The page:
Mutating New Pig Virus Expected to Kill Millions of Baby Pigs and Cripple Pork Industry

Mutating New Pig Virus Expected to Kill Millions of Baby Pigs and Cripple Pork Industry

It may be time to give up your bacon obsession voluntarily before you’re forced to, as a mutating pig virus is expected to keep mutating and take millions of pigs lives in the process, driving up the price of pork products and leading to possible shortages.

The pig virus is the third identified strain of Porcine Epidemic Diarrhea virus (PEDv), considered to be as infectious as the original strain of the disease that first appeared in the U.S. in 2013. While a second strain of the pig virus was also identified, it was less contagious than the first. But that doesn’t appear to be the case with the third. Experts aren’t sure if the new strain of the pig virus is a mutation or existed undetected alongside the other strains.

Experts believe the pig virus has mutated “in response to increased immunity in herds,” Reuters reports. And Douglas Marthaler, assistant professor of veterinary population medicine at the University of Minnesota, explained to Reuters that it is “the nature” of viruses like PEDv to evolve and mutate in replication. “The virus is always changing,” Marthaler said.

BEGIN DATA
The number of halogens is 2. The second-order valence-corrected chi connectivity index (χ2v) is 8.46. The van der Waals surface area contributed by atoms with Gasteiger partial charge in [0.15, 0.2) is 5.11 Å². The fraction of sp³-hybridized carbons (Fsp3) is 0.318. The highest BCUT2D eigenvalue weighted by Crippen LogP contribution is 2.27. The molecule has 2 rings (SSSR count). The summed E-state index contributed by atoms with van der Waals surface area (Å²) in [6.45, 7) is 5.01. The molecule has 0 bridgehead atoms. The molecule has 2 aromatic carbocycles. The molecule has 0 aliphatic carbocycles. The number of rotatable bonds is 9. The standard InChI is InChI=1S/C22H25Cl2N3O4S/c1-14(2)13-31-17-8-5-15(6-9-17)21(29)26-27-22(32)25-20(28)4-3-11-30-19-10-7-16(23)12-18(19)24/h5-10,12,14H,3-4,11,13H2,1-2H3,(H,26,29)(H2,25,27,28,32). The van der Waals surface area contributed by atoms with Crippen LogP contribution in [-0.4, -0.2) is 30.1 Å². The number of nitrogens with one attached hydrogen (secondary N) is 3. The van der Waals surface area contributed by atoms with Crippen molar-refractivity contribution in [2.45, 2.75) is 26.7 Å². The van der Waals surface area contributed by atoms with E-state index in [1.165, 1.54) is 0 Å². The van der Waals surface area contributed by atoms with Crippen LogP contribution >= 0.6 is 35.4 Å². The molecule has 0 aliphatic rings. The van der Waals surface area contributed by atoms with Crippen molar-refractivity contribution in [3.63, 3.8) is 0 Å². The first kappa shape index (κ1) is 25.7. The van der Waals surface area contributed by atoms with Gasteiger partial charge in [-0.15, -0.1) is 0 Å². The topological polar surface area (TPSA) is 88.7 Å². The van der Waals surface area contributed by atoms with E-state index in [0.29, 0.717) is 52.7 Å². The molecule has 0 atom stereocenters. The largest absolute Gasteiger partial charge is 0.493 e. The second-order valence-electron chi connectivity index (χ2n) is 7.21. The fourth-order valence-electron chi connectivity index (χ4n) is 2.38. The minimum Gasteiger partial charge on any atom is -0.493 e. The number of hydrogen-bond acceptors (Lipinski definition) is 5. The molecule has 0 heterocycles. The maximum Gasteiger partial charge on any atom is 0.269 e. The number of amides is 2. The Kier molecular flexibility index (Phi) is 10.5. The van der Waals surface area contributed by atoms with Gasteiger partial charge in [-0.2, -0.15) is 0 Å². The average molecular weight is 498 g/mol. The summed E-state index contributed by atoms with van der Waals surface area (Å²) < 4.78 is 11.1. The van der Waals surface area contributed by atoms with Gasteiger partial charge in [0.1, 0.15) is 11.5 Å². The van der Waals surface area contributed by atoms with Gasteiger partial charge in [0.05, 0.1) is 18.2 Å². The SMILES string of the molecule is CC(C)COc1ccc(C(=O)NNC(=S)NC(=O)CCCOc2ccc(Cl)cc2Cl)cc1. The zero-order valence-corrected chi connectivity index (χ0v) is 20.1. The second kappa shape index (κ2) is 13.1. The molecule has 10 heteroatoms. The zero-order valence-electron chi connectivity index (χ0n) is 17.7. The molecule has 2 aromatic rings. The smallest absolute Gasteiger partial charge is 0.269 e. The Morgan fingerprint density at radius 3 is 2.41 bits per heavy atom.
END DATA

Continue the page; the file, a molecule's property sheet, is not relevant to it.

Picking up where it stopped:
PEDv has already killed some 8 million pigs in the last two years. That is “roughly 10 percent of the U.S. hog population,” according to Reuters. “The pork supply reduction was largely responsible for pushing prices to record highs.”

According to Reuters, “Researchers previously determined that PEDv can spread from pig to pig by contact with manure, which contains the virus. It can also be spread from farm to farm on trucks.”

Containment is easier said than done, particularly in industrial hog settings where the animals are densely packed and manure spreads easily.

PEDv is not a threat to humans or food safety, meaning it’s not a risk in consuming contaminated pork products. But with the mutating virus showing no signs of slowing down, it could mean fewer and more expensive pork products and pork producers cutting corners to meet demand, which could pose some safety risks.

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